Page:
The First Red Scare was a period during the early 20th-century history of the United States marked by a widespread fear of far-left movements, including Bolshevism and anarchism, due to real and imagined events; real events included the Russian 1917 October Revolution and anarchist bombings. At its height in 1919–1920, concerns over the effects of radical political agitation in American society and the alleged spread of socialism, communism and anarchism in the American labor movement fueled a general sense of concern.
|Part of the Revolutions of 1917-1923|
|Duration||January 21, 1919 – April 1, 1920|
|Cause||October and Russian Revolution of 1917, 1919 United States anarchist bombings|
|Participants||Lee Slater Overman|
Josiah O. Wolcott
A. Mitchell Palmer
J. Edgar Hoover
|Outcome||Warren G. Harding became President in 1920 with a landslide victory|
Long-term constraint of labor and left-wing movements in the United States
|Deaths||c. 165 (1919)|
|Inquiries||Overman Committee (1918–1919)|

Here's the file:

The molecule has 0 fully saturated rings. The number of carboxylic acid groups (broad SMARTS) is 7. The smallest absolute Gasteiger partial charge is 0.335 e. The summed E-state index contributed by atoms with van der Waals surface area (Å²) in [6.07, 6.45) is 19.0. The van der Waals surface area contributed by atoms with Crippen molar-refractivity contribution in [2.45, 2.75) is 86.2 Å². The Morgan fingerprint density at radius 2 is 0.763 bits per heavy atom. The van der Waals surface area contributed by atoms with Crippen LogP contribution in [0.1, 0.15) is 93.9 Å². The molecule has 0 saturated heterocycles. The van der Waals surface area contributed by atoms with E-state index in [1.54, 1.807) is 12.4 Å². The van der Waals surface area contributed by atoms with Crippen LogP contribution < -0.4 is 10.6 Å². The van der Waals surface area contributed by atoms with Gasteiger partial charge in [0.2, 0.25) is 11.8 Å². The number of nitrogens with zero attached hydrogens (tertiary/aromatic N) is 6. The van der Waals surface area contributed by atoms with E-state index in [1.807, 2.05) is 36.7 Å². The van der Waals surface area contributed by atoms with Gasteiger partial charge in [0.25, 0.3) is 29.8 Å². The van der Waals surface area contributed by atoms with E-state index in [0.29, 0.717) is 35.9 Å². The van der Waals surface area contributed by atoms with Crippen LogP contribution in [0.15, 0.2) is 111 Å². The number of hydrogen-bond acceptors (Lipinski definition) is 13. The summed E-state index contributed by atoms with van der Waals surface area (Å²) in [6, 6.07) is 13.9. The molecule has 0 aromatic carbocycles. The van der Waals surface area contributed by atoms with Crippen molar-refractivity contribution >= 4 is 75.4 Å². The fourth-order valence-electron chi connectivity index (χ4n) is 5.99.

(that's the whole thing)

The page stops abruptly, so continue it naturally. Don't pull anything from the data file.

Palmer Trials (1920)
|Arrests||c. 3000 (1920)|
Eugene V. Debs
|Convicted||c. 500 people expelled|
The Scare had its origins in the hyper-nationalism of World War I as well as the Russian Revolution. At the war's end, following the October Revolution, American authorities saw the threat of communist revolution in the actions of organized labor, including such disparate cases as the Seattle General Strike and the Boston Police Strike and then in the bombing campaign directed by anarchist groups at political and business leaders. Fueled by labor unrest and the anarchist bombings, and then spurred on by the Palmer Raids and attempts by United States Attorney General A. Mitchell Palmer to suppress radical organizations, it was characterized by exaggerated rhetoric, illegal search and seizures, unwarranted arrests and detentions, and the deportation of several hundred suspected radicals and anarchists. In addition, the growing anti-immigration nativist movement among Americans viewed increasing immigration from Southern Europe and Eastern Europe as a threat to American political and social stability.
Bolshevism and the threat of a communist-inspired revolution in the U.S. became the overriding explanation for challenges to the social order, even for such largely unrelated events as incidents of interracial violence during the Red Summer of 1919. Fear of radicalism was used to explain the suppression of freedom of expression in the form of display of certain flags and banners. In April 1920, concerns peaked with J. Edgar Hoover telling the nation to prepare for a bloody uprising on May Day. Police and militias prepared for the worst, but May Day passed without incident. Soon, public opinion and the courts turned against Palmer, putting an end to his raids and the First Red Scare.